• Article

    Long-Range Force Transmission in Fibrous Matrices Enabled by Tension-Driven Alignment of Fibers

    • Hailong Wang,
    • A.S. Abhilash,
    • Christopher S. Chen,
    • Rebecca G. Wells,
    • Vivek B. Shenoy
    Cells can sense and respond to mechanical signals over relatively long distances across fibrous extracellular matrices. Recently proposed models suggest that long-range force transmission can be attributed to the nonlinear elasticity or fibrous nature of collagen matrices, yet the mechanism whereby fibers align remains unknown. Moreover, cell shape and anisotropy of cellular contraction are not considered in existing models, although recent experiments have shown that they play crucial roles. Here, we explore all of the key factors that influence long-range force transmission in cell-populated collagen matrices: alignment of collagen fibers, responses to applied force, strain stiffening properties of the aligned fibers, aspect ratios of the cells, and the polarization of cellular contraction.
  • Article

    Role of Suspended Fiber Structural Stiffness and Curvature on Single-Cell Migration, Nucleus Shape, and Focal-Adhesion-Cluster Length

    • Sean Meehan,
    • Amrinder S. Nain
    It has been shown that cellular migration, persistence, and associated cytoskeletal arrangement are highly dependent on substrate stiffness (modulus: N/m2 and independent of geometry), but little is known on how cells respond to subtle changes in local geometry and structural stiffness (N/m). Here, using fibers of varying diameter (400, 700, and 1200 nm) and length (1 and 2 mm) deposited over hollow substrates, we demonstrate that single mouse C2C12 cells attached to single suspended fibers form spindle morphologies that are sensitive to fiber mechanical properties.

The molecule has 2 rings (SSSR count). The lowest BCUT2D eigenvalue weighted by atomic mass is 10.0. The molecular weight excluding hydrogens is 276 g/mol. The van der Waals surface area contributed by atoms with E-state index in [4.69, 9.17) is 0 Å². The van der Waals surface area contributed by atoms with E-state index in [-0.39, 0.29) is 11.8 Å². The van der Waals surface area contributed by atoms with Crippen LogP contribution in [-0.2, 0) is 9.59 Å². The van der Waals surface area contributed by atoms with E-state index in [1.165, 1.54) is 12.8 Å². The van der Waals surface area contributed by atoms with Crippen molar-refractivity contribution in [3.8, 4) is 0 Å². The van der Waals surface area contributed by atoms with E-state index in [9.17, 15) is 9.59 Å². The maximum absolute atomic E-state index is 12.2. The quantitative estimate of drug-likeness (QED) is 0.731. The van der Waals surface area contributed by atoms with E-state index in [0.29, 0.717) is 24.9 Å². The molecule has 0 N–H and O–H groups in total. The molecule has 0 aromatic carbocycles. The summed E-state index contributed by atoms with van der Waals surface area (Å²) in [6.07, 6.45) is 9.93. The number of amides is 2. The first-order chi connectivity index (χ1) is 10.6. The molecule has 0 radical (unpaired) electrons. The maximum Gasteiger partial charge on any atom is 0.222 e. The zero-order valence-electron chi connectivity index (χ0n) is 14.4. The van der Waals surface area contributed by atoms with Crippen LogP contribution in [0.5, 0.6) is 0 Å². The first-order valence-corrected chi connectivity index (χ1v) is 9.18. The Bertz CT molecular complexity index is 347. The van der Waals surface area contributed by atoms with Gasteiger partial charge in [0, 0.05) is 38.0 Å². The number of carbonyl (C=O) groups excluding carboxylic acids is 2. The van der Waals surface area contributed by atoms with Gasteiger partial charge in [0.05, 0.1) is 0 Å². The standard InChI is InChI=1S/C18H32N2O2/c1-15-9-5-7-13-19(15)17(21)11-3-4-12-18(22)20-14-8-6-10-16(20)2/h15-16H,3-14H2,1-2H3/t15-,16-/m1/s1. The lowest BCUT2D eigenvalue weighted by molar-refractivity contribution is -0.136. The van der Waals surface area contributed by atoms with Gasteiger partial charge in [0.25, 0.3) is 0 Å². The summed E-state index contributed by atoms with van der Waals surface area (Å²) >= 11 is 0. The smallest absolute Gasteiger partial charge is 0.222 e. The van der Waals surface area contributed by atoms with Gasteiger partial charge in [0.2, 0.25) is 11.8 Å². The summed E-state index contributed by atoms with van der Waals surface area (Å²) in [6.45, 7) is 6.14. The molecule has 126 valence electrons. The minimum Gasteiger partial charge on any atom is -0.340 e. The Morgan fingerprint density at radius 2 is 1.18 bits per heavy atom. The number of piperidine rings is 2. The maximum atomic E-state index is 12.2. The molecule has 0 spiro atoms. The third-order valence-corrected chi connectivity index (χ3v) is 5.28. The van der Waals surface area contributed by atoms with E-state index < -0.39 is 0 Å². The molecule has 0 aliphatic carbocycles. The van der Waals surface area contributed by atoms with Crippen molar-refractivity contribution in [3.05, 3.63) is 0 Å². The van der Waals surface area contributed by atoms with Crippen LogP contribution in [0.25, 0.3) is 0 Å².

• Computational Tools

    Explicit Tracking of Uncertainty Increases the Power of Quantitative Rule-of-Thumb Reasoning in Cell Biology

    • Iain G. Johnston,
    • Benjamin C. Rickett,
    • Nick S. Jones
    Back-of-the-envelope or rule-of-thumb calculations involving rough estimates of quantities play a central scientific role in developing intuition about the structure and behavior of physical systems, for example in so-called Fermi problems in the physical sciences. Such calculations can be used to powerfully and quantitatively reason about biological systems, particularly at the interface between physics and biology. However, substantial uncertainties are often associated with values in cell biology, and performing calculations without taking this uncertainty into account may limit the extent to which results can be interpreted for a given problem.
  • Article

    Dynamic Network Morphology and Tension Buildup in a 3D Model of Cytokinetic Ring Assembly

    • Tamara C. Bidone,
    • Haosu Tang,
    • Dimitrios Vavylonis
    During fission yeast cytokinesis, actin filaments nucleated by cortical formin Cdc12 are captured by myosin motors bound to a band of cortical nodes and bundled by cross-linking proteins. The myosin motors exert forces on the actin filaments, resulting in a net pulling of the nodes into a contractile ring, while cross-linking interactions help align actin filaments and nodes into a single bundle. We used these mechanisms in a three-dimensional computational model of contractile ring assembly, with semiflexible actin filaments growing from formins at cortical nodes, capturing of filaments by neighboring nodes, and cross-linking among filaments through attractive interactions.